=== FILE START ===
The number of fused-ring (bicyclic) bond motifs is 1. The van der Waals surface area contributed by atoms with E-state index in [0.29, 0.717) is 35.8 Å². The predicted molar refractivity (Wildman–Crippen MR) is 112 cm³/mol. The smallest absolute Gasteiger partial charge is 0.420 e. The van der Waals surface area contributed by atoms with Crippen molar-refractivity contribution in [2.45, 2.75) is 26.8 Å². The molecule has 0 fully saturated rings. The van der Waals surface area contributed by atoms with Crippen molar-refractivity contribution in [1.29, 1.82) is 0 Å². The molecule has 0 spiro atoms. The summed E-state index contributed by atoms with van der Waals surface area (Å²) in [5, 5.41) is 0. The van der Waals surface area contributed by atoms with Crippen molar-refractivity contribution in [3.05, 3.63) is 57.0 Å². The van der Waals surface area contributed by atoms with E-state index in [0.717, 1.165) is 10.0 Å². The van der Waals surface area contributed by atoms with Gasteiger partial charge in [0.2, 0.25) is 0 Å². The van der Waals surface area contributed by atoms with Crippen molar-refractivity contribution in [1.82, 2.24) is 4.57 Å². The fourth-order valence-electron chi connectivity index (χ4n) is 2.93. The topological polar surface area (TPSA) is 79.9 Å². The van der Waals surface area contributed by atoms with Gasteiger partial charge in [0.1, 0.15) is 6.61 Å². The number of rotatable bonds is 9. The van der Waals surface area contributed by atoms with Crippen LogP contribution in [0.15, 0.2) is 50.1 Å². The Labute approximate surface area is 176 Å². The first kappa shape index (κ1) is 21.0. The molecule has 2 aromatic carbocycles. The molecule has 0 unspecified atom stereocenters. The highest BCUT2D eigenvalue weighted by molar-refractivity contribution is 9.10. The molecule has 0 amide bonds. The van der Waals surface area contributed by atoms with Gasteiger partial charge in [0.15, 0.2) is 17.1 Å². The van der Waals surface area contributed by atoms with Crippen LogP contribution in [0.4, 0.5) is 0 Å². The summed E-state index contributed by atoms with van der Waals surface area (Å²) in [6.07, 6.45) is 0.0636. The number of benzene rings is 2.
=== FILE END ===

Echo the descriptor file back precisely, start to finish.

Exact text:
The number of fused-ring (bicyclic) bond motifs is 1. The van der Waals surface area contributed by atoms with E-state index in [0.29, 0.717) is 35.8 Å². The predicted molar refractivity (Wildman–Crippen MR) is 112 cm³/mol. The smallest absolute Gasteiger partial charge is 0.420 e. The van der Waals surface area contributed by atoms with Crippen molar-refractivity contribution in [2.45, 2.75) is 26.8 Å². The molecule has 0 fully saturated rings. The van der Waals surface area contributed by atoms with Crippen molar-refractivity contribution in [1.29, 1.82) is 0 Å². The molecule has 0 spiro atoms. The summed E-state index contributed by atoms with van der Waals surface area (Å²) in [5, 5.41) is 0. The van der Waals surface area contributed by atoms with Crippen molar-refractivity contribution in [3.05, 3.63) is 57.0 Å². The van der Waals surface area contributed by atoms with E-state index in [0.717, 1.165) is 10.0 Å². The van der Waals surface area contributed by atoms with Gasteiger partial charge in [0.2, 0.25) is 0 Å². The van der Waals surface area contributed by atoms with Crippen molar-refractivity contribution in [1.82, 2.24) is 4.57 Å². The fourth-order valence-electron chi connectivity index (χ4n) is 2.93. The topological polar surface area (TPSA) is 79.9 Å². The van der Waals surface area contributed by atoms with Gasteiger partial charge in [0.1, 0.15) is 6.61 Å². The number of rotatable bonds is 9. The van der Waals surface area contributed by atoms with Crippen LogP contribution in [0.15, 0.2) is 50.1 Å². The Labute approximate surface area is 176 Å². The first kappa shape index (κ1) is 21.0. The molecule has 2 aromatic carbocycles. The molecule has 0 unspecified atom stereocenters. The highest BCUT2D eigenvalue weighted by molar-refractivity contribution is 9.10. The molecule has 0 amide bonds. The van der Waals surface area contributed by atoms with Gasteiger partial charge in [0.15, 0.2) is 17.1 Å². The van der Waals surface area contributed by atoms with Crippen LogP contribution in [0.4, 0.5) is 0 Å². The summed E-state index contributed by atoms with van der Waals surface area (Å²) in [6.07, 6.45) is 0.0636. The number of benzene rings is 2.